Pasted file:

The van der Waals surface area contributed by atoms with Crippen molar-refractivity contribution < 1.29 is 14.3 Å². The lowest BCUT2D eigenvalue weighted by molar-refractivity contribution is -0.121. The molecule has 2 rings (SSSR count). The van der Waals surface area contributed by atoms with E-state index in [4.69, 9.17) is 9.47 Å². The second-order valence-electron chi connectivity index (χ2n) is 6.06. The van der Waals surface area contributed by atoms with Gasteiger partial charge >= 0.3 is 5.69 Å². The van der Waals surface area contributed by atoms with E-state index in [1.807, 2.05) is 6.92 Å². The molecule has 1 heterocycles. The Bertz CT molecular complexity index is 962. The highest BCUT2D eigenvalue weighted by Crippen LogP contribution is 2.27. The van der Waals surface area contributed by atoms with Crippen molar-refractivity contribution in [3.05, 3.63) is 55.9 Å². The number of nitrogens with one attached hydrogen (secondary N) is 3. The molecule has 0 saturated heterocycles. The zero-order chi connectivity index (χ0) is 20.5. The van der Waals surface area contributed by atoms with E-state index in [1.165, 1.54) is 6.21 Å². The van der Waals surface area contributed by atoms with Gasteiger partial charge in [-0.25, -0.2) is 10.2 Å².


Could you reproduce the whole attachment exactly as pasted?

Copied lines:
The van der Waals surface area contributed by atoms with Crippen molar-refractivity contribution < 1.29 is 14.3 Å². The lowest BCUT2D eigenvalue weighted by molar-refractivity contribution is -0.121. The molecule has 2 rings (SSSR count). The van der Waals surface area contributed by atoms with E-state index in [4.69, 9.17) is 9.47 Å². The second-order valence-electron chi connectivity index (χ2n) is 6.06. The van der Waals surface area contributed by atoms with Gasteiger partial charge >= 0.3 is 5.69 Å². The van der Waals surface area contributed by atoms with E-state index in [1.807, 2.05) is 6.92 Å². The molecule has 1 heterocycles. The Bertz CT molecular complexity index is 962. The highest BCUT2D eigenvalue weighted by Crippen LogP contribution is 2.27. The van der Waals surface area contributed by atoms with Crippen molar-refractivity contribution in [3.05, 3.63) is 55.9 Å². The number of nitrogens with one attached hydrogen (secondary N) is 3. The molecule has 0 saturated heterocycles. The zero-order chi connectivity index (χ0) is 20.5. The van der Waals surface area contributed by atoms with E-state index in [1.165, 1.54) is 6.21 Å². The van der Waals surface area contributed by atoms with Gasteiger partial charge in [-0.25, -0.2) is 10.2 Å².